Isabel, who is a journalist and a writer in Barcelona echoed some of my own fears, things we have discussed: “Fear to be sick, fear to be subjugated to the medical system, fear of dying because of their shamanic death sentence, fear to be homeless, fear to become crazy, mad before the injustice, fear that the world becomes more and more subjugated, that critical people are eliminated...” Kalev, too, anticipates a great suffering, “…which, after all, is what fear is.”
“When I think of fear,” Julie wrote, “I think of holding my breath—not feeling comfortable to exist.”
Missy’s definitive assertion suits her relentless optimism: “Fear is the greatest sin and the biggest roadblock to progress. Mine or a nation’s or whoever’s.” While fear of the unknown and dwindling prospects causes a sleepless night for another.
“Cool, great question,” Lexie wrote, “but requires maybe three sentences.”
“There are two types of fear, one is useful, and the other is not. The first kind is essential and alerts us to danger, it’s animalistic, and it kicks in when you know, without knowing why, that you’re in a dangerous situation and something must be done NOW to avert a bad thing from happening. I like to call this the lizard brain and it's in our DNA we can choose to take action, which is usually wise, or not (at the risk of appearing foolish) to our own detriment.”
“The other kind of fear is usually self imposed and serves no purpose at all other than to keep us in a status quo, unable to move forward or reach for a dream for fear of losing whatever it is that we think we have. This is the fear of failure or success and it is completely pointless and debilitating.”
“Ok there's a third kind of fear that governments and the media instill in us, equally useless but it keeps us in our place. Either by continuing to buy and consume or by allowing atrocities in the name of safety, I know I don't have to elaborate on this one. So, what do YOU think of when you think of fear?”
Well, pretty much what has already been described? Ill health, the prospect of hospitalization sends me into that sphere of anxiety that tightens my chest like a vise. Close friends have recently ended their days in hospital beds. I fear the surrender a doctor demands from the patient. I fear capitulating to that demand.
I fear the complacency on the part of Americans, and what nefarious use powerful, greedy, soulless individuals will make of that complacency. I fear the patience I have been striving to achieve will be undermined by inaction, that I will continue to go to protests, but that I will capitulate to complacency and allow myself to be penned in these new-age freedom of speech zones. I fear that I might not make the best traveler on my own odyssey, that I might not get to complete a self-examination that will strip away the fear and replace that with courage to bolster my convictions, no matter how others might react.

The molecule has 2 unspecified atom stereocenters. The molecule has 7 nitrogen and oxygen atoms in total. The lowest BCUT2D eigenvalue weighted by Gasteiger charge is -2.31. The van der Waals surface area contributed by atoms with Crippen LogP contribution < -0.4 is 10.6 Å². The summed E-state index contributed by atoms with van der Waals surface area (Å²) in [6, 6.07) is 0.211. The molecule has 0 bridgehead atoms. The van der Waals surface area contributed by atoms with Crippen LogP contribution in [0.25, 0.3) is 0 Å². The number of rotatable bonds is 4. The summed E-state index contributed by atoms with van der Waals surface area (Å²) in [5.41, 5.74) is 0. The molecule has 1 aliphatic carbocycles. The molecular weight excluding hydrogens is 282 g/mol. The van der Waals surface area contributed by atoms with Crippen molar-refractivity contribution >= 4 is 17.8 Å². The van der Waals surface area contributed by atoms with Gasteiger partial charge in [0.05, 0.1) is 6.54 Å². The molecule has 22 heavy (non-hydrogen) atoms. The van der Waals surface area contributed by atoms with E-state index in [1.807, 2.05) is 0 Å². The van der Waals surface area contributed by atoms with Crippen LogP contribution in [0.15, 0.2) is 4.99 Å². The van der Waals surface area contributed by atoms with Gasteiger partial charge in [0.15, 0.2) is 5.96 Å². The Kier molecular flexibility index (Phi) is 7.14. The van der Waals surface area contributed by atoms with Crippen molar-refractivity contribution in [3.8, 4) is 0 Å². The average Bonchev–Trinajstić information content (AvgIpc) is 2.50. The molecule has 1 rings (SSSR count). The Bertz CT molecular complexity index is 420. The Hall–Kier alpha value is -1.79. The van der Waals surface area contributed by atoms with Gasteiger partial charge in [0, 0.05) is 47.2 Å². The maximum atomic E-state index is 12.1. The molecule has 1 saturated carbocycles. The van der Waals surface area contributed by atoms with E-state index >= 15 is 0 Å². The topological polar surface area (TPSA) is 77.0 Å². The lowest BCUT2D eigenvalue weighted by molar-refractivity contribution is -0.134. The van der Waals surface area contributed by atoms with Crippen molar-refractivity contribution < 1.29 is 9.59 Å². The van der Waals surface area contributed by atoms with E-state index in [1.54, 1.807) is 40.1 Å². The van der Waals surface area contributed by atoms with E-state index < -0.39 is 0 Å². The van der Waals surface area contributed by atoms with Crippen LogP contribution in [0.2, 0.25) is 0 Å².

And, while I am trying my best not to, I fear encroaching age for a myriad of useless reasons. Rob Will is a young man I know on death row. He has every reason to be fearful and yet he ploughs through his fears with activism behind bars in a world that I am gradually learning more about. A world that is really the culmination of all of our fears; the Kafkaesque rabbit hole any one of us can fall into and never crawl out of; a place so dire and soul crushing.
I have to learn not to mistake patience for complacency. I have no patience for the feel-good-soft-focused-within-an-inch-of-their-screen-lives moments.
Terrorism is all smoke and mirrors, dangerous smoke and mirrors to be sure, but we have to wrench that smoky curtain aside and see just who or what is running the smoke machine and installing all those mirrors.
Rob’s incarcerated youth is my mirror as I age. He shows me what I must value, where my priorities must lie.
I went with friends to another rally some weeks ago, where even fewer demonstrators were in attendance. This one was in support of the peace activists in the Midwest who have been hounded and arrested by the FBI. The case before the Grand Jury is a fishing expedition and could very well be thrown out of court. But the government has very long poles and plenty of them and they will keep fishing until the fish are too exhausted to fight.
“Stop the subpoena!
Stop the raid!
We are here and not afraid!”
As I chanted with my friends Christopher and Tom in that moderate-sized clutch of demonstrators, so much older than the ones we saw at the Planned Parenthood rally, I felt the familiar surge of, if not fearlessness, then, at least, willingness.
A very tiny and elderly white-haired lady scrambled to the podium toward the end of that rally. “This is what happens when you become part of a movement,” she cried, “if you’re small you stand tall.”
And when you are aging, you will be young again.
"Inaction breeds doubt and fear. Action breeds confidence and courage. If you want to conquer fear, do not sit home and think about it. Go out and get busy." Dale Carnegie, American lecturer, author, 1888-1955